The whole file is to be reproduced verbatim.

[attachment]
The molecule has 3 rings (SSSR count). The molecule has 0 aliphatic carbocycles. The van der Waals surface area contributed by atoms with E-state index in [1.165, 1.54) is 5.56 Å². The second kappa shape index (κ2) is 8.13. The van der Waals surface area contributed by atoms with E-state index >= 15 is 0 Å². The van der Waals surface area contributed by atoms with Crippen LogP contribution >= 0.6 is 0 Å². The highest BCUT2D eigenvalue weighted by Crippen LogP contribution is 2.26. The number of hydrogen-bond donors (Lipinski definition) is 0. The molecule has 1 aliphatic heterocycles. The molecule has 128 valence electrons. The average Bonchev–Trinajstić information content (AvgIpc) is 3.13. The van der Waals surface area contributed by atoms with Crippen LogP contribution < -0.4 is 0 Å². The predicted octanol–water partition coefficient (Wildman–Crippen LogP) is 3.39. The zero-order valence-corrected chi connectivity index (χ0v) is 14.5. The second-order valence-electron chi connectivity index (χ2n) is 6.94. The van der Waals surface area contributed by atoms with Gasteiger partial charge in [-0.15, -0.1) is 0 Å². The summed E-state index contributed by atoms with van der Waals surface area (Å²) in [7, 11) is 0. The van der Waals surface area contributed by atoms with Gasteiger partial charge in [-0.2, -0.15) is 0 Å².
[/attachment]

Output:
The molecule has 3 rings (SSSR count). The molecule has 0 aliphatic carbocycles. The van der Waals surface area contributed by atoms with E-state index in [1.165, 1.54) is 5.56 Å². The second kappa shape index (κ2) is 8.13. The van der Waals surface area contributed by atoms with E-state index >= 15 is 0 Å². The van der Waals surface area contributed by atoms with Crippen LogP contribution >= 0.6 is 0 Å². The highest BCUT2D eigenvalue weighted by Crippen LogP contribution is 2.26. The number of hydrogen-bond donors (Lipinski definition) is 0. The molecule has 1 aliphatic heterocycles. The molecule has 128 valence electrons. The average Bonchev–Trinajstić information content (AvgIpc) is 3.13. The van der Waals surface area contributed by atoms with Crippen LogP contribution < -0.4 is 0 Å². The predicted octanol–water partition coefficient (Wildman–Crippen LogP) is 3.39. The zero-order valence-corrected chi connectivity index (χ0v) is 14.5. The second-order valence-electron chi connectivity index (χ2n) is 6.94. The van der Waals surface area contributed by atoms with Gasteiger partial charge in [-0.15, -0.1) is 0 Å². The summed E-state index contributed by atoms with van der Waals surface area (Å²) in [7, 11) is 0. The van der Waals surface area contributed by atoms with Gasteiger partial charge in [-0.2, -0.15) is 0 Å².